Debuting later this week at the Huntington Library, Art Museum, and Botanical Gardens is an exhibition called Mapping Fiction that highlights the way in which mapped spaces have played a role in fiction, e.g., Joyce’s Dublin, Tolkien’s Middle-Earth, and Robert Louis Stevenson’s famous island.
Octavia E. Butler’s hand-drawn maps from notes for Parable of the Talents (1998) and her unpublished novel "Parable of the Trickster" are also among the highlights of the seventy-item exhibition that examines the ways “authors and mapmakers have built compelling fictional worlds.”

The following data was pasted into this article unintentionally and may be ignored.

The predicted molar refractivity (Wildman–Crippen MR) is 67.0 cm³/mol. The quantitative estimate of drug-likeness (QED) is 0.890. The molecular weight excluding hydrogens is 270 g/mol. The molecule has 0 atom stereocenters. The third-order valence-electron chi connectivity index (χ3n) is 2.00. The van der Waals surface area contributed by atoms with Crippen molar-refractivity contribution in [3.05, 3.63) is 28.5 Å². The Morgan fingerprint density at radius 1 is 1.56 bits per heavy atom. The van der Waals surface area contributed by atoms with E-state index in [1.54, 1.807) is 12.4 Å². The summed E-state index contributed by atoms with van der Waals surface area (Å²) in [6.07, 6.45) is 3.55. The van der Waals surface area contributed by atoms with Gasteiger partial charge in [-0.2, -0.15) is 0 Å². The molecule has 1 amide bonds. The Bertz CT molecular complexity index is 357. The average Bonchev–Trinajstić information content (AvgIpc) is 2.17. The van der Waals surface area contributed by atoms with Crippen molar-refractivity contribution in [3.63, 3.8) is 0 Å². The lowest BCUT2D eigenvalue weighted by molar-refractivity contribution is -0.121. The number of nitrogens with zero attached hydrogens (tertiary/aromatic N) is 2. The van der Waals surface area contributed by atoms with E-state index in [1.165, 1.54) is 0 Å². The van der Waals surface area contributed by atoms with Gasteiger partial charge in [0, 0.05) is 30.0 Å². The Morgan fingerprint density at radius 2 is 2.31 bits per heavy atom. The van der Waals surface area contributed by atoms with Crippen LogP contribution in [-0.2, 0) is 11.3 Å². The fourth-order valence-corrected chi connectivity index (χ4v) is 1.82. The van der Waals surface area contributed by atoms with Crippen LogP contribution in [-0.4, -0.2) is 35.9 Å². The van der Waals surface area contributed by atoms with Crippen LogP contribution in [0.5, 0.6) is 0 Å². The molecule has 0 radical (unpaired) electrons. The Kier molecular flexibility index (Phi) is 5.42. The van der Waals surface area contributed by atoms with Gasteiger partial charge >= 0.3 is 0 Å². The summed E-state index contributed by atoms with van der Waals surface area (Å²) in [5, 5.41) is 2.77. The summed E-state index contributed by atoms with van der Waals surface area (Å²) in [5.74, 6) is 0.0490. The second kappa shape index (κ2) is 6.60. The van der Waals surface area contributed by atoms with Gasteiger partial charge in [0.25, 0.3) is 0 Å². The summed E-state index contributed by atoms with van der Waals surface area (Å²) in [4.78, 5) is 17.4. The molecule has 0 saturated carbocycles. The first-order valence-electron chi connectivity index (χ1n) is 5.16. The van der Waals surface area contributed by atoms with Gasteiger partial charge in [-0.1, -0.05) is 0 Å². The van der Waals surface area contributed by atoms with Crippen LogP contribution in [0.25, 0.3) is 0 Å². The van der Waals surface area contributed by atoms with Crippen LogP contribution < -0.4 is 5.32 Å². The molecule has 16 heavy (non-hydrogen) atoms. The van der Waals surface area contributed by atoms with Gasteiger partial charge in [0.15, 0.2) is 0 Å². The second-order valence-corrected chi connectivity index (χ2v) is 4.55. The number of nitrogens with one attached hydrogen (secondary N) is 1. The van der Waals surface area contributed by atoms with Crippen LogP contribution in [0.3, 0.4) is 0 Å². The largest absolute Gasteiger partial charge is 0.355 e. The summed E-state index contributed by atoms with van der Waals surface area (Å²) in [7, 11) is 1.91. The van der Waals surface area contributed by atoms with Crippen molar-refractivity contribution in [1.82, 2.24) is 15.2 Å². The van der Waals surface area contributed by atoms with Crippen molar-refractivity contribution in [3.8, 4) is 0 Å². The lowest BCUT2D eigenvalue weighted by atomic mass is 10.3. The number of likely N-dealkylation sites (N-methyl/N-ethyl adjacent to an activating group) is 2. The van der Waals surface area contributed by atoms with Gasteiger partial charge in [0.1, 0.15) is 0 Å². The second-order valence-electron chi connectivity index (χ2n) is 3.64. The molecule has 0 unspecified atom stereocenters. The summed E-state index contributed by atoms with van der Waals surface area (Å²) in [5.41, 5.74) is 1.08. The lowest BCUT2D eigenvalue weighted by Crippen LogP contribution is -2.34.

But Butler’s real connection to the actual city of Pasadena is also part of the conversation. The library’s exhibition-related programming encourages literary tourists to get to know Butler’s hometown. In the March 8 lecture “Literary Tourism in Los Angeles,” author Katie Orphan, author of Read Me Los Angeles: Exploring L.A.'s Book Culture, will surely touch upon Butler’s personal geography. In “Revisiting Octavia E. Butler’s Pasadena,” local educator and founder of the Octavia E. Butler Legacy Network Ayana Jamieson will lead a moderated conversation on two Saturdays this spring at the Pasadena Public Library.